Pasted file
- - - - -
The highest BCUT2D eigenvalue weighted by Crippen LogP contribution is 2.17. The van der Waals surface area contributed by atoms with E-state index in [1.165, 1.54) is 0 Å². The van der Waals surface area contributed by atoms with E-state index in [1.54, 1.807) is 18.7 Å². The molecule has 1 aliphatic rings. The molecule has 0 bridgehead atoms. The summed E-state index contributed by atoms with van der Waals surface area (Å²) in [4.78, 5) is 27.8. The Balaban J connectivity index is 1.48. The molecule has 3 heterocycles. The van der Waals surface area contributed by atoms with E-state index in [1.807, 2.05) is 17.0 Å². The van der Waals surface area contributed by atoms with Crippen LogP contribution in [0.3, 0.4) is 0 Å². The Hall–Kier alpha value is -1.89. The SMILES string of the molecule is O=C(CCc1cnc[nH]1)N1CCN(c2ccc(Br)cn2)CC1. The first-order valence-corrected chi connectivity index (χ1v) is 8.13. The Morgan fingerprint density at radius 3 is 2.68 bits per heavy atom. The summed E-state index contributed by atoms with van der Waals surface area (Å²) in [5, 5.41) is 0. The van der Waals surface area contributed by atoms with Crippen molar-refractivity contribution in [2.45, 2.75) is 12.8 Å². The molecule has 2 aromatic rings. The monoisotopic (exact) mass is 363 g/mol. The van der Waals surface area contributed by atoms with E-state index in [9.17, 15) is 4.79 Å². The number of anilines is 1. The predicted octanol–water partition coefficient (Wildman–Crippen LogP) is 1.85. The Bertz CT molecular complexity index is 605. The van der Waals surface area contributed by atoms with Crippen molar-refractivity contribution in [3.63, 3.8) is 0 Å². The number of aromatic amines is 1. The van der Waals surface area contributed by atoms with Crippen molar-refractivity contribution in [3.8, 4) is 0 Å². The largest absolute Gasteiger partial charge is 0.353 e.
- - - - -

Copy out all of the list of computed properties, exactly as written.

The highest BCUT2D eigenvalue weighted by Crippen LogP contribution is 2.17. The van der Waals surface area contributed by atoms with E-state index in [1.165, 1.54) is 0 Å². The van der Waals surface area contributed by atoms with E-state index in [1.54, 1.807) is 18.7 Å². The molecule has 1 aliphatic rings. The molecule has 0 bridgehead atoms. The summed E-state index contributed by atoms with van der Waals surface area (Å²) in [4.78, 5) is 27.8. The Balaban J connectivity index is 1.48. The molecule has 3 heterocycles. The van der Waals surface area contributed by atoms with E-state index in [1.807, 2.05) is 17.0 Å². The van der Waals surface area contributed by atoms with Crippen LogP contribution in [0.3, 0.4) is 0 Å². The Hall–Kier alpha value is -1.89. The SMILES string of the molecule is O=C(CCc1cnc[nH]1)N1CCN(c2ccc(Br)cn2)CC1. The first-order valence-corrected chi connectivity index (χ1v) is 8.13. The Morgan fingerprint density at radius 3 is 2.68 bits per heavy atom. The summed E-state index contributed by atoms with van der Waals surface area (Å²) in [5, 5.41) is 0. The van der Waals surface area contributed by atoms with Crippen molar-refractivity contribution in [2.45, 2.75) is 12.8 Å². The molecule has 2 aromatic rings. The monoisotopic (exact) mass is 363 g/mol. The van der Waals surface area contributed by atoms with E-state index in [9.17, 15) is 4.79 Å². The number of anilines is 1. The predicted octanol–water partition coefficient (Wildman–Crippen LogP) is 1.85. The Bertz CT molecular complexity index is 605. The van der Waals surface area contributed by atoms with Crippen molar-refractivity contribution in [3.63, 3.8) is 0 Å². The number of aromatic amines is 1. The van der Waals surface area contributed by atoms with Crippen molar-refractivity contribution in [3.8, 4) is 0 Å². The largest absolute Gasteiger partial charge is 0.353 e.